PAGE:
Finally, Dixit said, “in terms of the long-term performance of the device, one of the challenges is that we do not have any electrographic data that’s available from this particular platform.” Also, even though the device is rated to last for 12 years, he expressed concern over how to deal with a dead battery when the time comes.
Electrophysiologists vs Interventionalists?
Given the access route, some have speculated in the past that interventional cardiologists will be keen to move into this space. However, Suneet Mittal, MD, of Valley Hospital Health System (Ridgewood, NJ), told TCTMD that he does not think interventionalists will be “too interested in leadless pacemaker implants.”
At his institution, only electrophysiologists implant permanent pacemakers, Mittal said, and he expects the situation is similar at other hospitals.
But with regard to the observed 4% complication rate with Micra, he said it “needs to come down by at least 50%,” adding that the learning curve for managing the large introducer sheath used to implant the Micra might be at fault here.
Long-term Durability Unknown
With the combined data from this study and the LEADLESS trial published in April—which looked at the Nanostim rate-adaptive leadless cardiac pacemaker (St. Jude Medical)—leadless pacing has now been shown to be both safe and effective, and the results are “encouraging” in the short term, Mark S. Link, MD, of Tufts Medical Center (Boston, MA), writes in an accompanying editorial.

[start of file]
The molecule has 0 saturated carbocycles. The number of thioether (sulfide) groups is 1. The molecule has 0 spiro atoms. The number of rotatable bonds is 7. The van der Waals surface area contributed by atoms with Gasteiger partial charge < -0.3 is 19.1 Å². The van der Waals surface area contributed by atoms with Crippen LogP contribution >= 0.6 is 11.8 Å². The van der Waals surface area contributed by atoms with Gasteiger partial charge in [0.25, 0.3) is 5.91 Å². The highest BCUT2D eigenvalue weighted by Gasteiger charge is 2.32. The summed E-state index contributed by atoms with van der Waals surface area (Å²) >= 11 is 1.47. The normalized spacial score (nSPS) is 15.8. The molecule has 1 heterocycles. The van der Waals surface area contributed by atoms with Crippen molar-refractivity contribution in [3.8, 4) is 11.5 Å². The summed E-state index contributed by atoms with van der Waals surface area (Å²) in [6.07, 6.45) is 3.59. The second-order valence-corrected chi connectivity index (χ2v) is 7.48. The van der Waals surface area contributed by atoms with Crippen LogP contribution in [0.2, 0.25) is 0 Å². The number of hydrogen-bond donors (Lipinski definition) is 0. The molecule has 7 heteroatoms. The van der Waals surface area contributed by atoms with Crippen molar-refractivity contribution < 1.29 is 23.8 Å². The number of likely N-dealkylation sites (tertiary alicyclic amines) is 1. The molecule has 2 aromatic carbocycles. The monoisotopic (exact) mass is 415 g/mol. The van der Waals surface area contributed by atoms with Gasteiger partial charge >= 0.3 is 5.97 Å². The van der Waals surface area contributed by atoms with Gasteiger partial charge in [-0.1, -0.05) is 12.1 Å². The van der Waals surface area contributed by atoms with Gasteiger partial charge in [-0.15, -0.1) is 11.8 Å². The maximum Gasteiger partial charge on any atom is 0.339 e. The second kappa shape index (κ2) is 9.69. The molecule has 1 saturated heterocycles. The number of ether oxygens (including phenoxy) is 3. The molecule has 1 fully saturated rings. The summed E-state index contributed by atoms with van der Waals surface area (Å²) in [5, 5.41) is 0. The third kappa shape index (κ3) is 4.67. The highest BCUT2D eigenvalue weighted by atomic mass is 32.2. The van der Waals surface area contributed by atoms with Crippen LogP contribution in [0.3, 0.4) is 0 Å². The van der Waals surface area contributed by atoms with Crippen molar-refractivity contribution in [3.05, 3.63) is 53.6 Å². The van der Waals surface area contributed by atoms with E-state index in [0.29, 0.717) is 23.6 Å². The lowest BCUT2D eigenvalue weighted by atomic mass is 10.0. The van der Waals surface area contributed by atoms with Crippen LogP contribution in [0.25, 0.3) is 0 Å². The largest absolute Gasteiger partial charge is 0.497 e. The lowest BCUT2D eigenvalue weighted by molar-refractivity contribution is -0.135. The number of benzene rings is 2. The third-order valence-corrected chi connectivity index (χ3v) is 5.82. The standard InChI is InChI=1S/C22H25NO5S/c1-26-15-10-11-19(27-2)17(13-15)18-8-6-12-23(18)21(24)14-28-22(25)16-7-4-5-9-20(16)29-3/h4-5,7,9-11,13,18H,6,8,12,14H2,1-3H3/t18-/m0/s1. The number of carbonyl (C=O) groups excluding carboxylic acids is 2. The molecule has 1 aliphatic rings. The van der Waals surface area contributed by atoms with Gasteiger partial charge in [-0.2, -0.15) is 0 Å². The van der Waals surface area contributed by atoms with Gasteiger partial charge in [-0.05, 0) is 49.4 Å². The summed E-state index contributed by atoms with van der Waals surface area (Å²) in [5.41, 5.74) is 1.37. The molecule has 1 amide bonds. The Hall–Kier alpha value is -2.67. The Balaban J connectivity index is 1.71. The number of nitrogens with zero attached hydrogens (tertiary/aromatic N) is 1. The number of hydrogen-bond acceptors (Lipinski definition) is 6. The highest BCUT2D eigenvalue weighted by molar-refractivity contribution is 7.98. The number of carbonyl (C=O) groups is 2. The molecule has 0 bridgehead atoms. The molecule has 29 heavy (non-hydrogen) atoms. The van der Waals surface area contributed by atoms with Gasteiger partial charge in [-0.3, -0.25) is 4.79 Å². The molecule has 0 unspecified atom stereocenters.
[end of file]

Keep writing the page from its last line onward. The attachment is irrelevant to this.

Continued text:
Long-term durability remains to be seen, and “there are other unanswered questions raised by these studies,” he says. For example, dealing with infection in patients could be difficult given that these devices cannot be easily removed. Also, Link says, “the rates of dislodgement of leadless devices over time are unknown and of potential concern.”
Even if long-term safety and efficacy are established, he concludes, “the current generation of leadless devices is unlikely to supplant traditional lead-containing transvenous pacemakers for most indications…. These leadless pacemakers will have limited usefulness in the treatment of the majority of pacemaker recipients, including patients with sinus-node dysfunction or heart block, and they will have no role in the treatment of patients with heart failure who need left-ventricular resynchronization to improve cardiac output.”
1. Reynolds D, Duray GZ, Omar R, et al. A leadless intracardiac transcatheter pacing system. N Engl J Med. 2015;Epub ahead of print.
2. Link MS. Achilles’ lead: will pacemakers break free [editorial]? N Engl J Med. 2015;Epub ahead of print.
- The study was funded by Medtronic.
- Reynolds reports serving as a consultant for Medtronic.
- Mittal reports serving as a local PI in the study and receiving unrelated speaking fees from Medtronic.
- Link reports no relevant conflicts of interest.